Avoid 7 Common Boomer Mistakes on LinkedIn Profiles

Avoid 7 Common Boomer Mistakes on LinkedIn Profiles

Photo Credit: Unsplash

By Iris Culp at

If you are a Boomer, (hey, I am😊!) this checklist is to help avoid the most common “potholes” on the always evolving LinkedIn platform. This vitally important business and professional networking platform has earned a unique role in the world and it seems poised to be a growth giant long into the future! Microsoft acquired it for $26.2 BILLION for a reason.

Let’s look at what the Boomer group values, as a whole and these common pitfalls in branding ourselves become pretty logical. Here is a quick summary below.

What are the characteristics of the Baby Boomer generation?

  • Independent. Baby Boomers are confident, independent, and self-reliant. …
  • Strong Work Ethic. Baby boomers aren’t afraid to put in a hard day of work. …
  • Self-Assured. This generation is independent and self-assured. …
  • Competitive. …
  • Goal-centric.

LinkedIn has become a complete personal branding vehicle that works with its own set of rules. LinkedIn is a showcase opportunity for you to illustrate your professional reputation (aka – personal brand).


So, let’s get to a list to check below to ensure you are making or sidestepping these crucial mistakes that are common for Boomers:

  1. Emphasis on years, rather than impact and results
  2. Treating the profile as once and done
  3. Under thinking images (e.g. profile & LinkedIn banner)
  4. Default headline
  5. Outdated “about” sections
  6. Treating the experience section as a resume replica
  7. Ignoring online personal branding realities

Let’s explore these crucial mistakes; why they need to be avoided and what to do instead

1. Emphasis on Years, Rather than Impact

It’s tempting to lean into the tons of experience and lead with that, thinking it automatically qualifies for a win. Big emphasis on years sends the completely WRONG MESSAGE. Expertise that stays current in today’s fast moving marketplace is what does matter.

Lead with statements that focus on results you’ve delivered for clients and customers.
Include bottom line impact and transformation your efforts delivered. Think along the lines of “what have you done for me lately” or similar. For a profile to get found in the busy marketplace that LinkedIn is today, think about making the profile very clear in speaking directly to the ideal client and their “pain” points.

It’s useful to take the approach of thinking “why does the reader care?”. If your profile doesn’t provide a strong and compelling answer to this question, they won’t care and keep on scrolling by.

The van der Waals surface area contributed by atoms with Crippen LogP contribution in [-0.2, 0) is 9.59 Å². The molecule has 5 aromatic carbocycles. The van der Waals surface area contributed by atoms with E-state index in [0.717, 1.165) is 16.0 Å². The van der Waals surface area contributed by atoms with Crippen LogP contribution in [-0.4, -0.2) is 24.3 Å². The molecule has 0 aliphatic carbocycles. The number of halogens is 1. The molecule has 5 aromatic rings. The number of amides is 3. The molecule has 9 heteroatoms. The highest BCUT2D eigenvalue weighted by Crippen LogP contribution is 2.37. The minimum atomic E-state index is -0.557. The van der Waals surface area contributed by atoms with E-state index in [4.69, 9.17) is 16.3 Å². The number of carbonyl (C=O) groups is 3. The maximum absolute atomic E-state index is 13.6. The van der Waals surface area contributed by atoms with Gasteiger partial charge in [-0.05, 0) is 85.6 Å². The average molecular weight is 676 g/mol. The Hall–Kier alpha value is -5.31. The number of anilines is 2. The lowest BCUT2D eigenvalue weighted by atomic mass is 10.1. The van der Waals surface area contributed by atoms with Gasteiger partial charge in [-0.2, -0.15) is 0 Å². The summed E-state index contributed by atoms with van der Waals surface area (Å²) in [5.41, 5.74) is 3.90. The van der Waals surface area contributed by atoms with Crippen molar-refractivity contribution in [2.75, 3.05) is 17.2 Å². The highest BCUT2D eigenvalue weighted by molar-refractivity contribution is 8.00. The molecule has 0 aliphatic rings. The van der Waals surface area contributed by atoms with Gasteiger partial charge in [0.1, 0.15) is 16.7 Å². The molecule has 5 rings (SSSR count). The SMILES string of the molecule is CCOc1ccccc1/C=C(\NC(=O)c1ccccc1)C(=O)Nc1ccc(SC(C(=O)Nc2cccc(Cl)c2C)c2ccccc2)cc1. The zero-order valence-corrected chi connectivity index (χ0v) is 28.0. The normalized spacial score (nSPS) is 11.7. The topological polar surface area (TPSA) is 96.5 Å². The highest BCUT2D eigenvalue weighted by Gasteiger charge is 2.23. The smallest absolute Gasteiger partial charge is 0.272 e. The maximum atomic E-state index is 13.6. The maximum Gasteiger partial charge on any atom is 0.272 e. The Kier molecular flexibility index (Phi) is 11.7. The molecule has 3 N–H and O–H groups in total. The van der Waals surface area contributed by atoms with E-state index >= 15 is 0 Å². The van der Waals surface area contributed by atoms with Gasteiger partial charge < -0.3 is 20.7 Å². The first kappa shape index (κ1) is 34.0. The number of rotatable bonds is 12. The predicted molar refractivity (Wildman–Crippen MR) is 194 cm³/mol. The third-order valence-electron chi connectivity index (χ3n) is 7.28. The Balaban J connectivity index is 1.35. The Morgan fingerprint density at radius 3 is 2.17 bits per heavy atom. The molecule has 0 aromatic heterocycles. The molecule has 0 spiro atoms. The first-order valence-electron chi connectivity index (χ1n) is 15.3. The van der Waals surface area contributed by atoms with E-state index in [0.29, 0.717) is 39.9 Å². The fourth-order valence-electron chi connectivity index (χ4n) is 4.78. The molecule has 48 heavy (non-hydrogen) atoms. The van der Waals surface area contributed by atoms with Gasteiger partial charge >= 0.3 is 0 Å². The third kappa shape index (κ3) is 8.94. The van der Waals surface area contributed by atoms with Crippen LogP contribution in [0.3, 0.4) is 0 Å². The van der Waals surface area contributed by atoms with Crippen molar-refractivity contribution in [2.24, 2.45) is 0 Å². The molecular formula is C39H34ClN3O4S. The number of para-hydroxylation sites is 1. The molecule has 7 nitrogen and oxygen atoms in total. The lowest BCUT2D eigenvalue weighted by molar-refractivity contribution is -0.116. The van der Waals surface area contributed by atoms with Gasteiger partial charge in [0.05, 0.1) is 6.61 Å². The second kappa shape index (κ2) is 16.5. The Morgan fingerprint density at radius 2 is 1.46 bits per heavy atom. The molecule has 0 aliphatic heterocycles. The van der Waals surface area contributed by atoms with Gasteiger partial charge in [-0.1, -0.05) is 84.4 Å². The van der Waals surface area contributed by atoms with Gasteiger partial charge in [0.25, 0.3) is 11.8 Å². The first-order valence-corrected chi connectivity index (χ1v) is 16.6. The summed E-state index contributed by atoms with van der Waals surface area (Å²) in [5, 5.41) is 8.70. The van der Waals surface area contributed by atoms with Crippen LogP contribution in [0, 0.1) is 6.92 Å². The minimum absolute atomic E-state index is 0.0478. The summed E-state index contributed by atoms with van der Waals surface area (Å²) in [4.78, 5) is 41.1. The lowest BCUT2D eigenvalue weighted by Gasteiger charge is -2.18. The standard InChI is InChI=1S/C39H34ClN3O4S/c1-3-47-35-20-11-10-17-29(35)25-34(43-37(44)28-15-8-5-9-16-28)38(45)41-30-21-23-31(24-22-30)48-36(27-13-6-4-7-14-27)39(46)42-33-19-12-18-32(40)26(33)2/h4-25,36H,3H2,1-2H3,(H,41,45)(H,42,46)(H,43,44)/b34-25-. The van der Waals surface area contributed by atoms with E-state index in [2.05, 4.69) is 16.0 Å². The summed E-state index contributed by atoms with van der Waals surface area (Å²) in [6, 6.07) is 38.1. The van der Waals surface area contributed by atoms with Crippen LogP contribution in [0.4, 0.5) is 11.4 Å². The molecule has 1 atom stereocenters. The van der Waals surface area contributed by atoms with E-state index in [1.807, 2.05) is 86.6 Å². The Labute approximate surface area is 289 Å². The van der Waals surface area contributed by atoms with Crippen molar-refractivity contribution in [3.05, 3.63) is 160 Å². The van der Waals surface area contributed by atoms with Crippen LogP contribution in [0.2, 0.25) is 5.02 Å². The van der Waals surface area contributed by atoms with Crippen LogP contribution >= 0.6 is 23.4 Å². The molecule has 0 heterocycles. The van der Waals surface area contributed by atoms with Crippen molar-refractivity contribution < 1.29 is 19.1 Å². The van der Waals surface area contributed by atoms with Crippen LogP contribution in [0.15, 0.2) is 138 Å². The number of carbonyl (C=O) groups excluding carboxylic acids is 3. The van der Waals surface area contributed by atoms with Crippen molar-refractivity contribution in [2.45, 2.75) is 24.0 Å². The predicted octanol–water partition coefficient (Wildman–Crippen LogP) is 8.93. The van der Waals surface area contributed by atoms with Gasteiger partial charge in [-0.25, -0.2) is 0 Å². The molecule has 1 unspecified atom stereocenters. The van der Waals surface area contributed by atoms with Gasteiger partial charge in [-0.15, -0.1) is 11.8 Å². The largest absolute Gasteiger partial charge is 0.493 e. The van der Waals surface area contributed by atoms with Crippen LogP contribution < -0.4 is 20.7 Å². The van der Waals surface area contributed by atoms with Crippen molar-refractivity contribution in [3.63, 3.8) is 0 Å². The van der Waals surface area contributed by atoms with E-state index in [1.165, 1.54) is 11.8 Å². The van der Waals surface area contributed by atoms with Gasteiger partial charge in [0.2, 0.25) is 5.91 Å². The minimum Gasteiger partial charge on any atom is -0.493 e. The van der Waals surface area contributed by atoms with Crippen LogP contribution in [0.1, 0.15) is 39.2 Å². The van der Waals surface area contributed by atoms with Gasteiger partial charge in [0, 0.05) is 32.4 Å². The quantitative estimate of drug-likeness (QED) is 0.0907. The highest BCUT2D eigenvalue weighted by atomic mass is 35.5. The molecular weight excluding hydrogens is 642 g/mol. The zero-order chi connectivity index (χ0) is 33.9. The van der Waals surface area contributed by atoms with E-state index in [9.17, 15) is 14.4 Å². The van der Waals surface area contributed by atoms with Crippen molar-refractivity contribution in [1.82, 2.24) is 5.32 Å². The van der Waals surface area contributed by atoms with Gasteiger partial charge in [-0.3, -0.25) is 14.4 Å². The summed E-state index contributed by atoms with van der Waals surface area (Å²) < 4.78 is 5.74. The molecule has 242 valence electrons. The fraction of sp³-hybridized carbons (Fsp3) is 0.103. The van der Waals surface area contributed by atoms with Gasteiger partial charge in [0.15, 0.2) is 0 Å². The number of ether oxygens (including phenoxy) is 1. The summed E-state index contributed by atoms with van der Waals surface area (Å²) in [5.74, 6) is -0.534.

Impact Factors

Entrepreneurs, your profile needs to communicate value in a “client-facing” style business language.

Include distinct, measurable deliverables, efficiencies, impacts, and clients wins. Be personable, relatable and invite connection. It takes effort to quantify results, but think of your overall profile as a mini marketing brochure and make sure the language resonates in today’s market in a crisp and compelling way. Your profile should not sound or be like anyone else’s out there.

2. Once and Done Treatment

Remember that your profile should tell the story of where you’ve been, where you are now, and where you want to be in the future. LinkedIn works best if you treat it as a living document that should be updated and refined on a regular basis. Us Boomers grew up in an era where documents were made “picture perfect” and then remained static. Social media is anything but static and LinkedIn is a social platform. Continuing to evolve and iterate new elements is expected now (and the algorithm will respond favorably). Make sure to set aside time to review and update about once per quarter. LinkedIn is making constant changes, so there may be new features you discover when you do a quarterly or bi-annual check up.

Once and done treatment

Keep your LinkedIn profile current. Don’t let it go stale. Make sure your profile reflects what you do now, not what you did five years ago. Update your headline, summary, work experience, education, skills, and interests. Add new information about yourself and your career. Include any awards, honors, publications, and certifications. Share photos of yourself doing things you enjoy. Be sure to include links to your website, blog, social media profiles, and any other online presence you have.

3. Relevant Professional Images